For example, yesterday’s rescheduling afforded me the chance to make some phone calls I needed to make, allowing me to engage in some deep and needed conversations. Because my wife also got a “snow day”, we were able to walk up to the local Tim’s for a bowl of chili (the perfect comfort food for a yucky day) and enjoy some ‘bonus’ time. And I was able to move up a local meeting that afforded us to have a longer, deeper and more blessed conversation than time might otherwise have permitted.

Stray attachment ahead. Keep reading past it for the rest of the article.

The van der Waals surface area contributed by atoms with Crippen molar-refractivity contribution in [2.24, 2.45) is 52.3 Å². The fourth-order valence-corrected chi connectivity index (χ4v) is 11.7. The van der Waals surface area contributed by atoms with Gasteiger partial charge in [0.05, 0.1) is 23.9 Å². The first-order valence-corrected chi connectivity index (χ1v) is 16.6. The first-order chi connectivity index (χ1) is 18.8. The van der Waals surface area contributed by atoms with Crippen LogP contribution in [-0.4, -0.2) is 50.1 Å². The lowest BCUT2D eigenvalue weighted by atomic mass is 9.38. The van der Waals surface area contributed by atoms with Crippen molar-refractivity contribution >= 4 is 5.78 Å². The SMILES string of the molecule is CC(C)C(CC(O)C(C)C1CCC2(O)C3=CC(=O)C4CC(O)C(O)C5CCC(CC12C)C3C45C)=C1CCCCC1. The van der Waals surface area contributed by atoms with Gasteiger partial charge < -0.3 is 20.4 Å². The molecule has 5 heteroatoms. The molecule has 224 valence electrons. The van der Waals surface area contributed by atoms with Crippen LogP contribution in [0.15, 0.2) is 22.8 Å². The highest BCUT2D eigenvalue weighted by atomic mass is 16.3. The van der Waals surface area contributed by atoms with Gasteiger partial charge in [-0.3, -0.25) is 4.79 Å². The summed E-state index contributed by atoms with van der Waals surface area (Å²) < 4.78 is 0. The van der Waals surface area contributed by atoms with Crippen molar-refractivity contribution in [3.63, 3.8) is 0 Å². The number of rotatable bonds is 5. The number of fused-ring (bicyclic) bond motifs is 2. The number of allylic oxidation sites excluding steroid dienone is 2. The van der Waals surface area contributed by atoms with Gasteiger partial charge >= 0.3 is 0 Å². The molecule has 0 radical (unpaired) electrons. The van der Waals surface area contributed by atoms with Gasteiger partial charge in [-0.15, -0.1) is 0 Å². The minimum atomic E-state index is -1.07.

So, despite the troublesomeness of needing to reschedule appointments because of the weather, there were many great things that happened as a result. God blessed me through inconvenience!
How has the Lord blessed you through inconvenience?
“For everything there is a season, a time for every activity under heaven” (Ecclesiastes 3.1).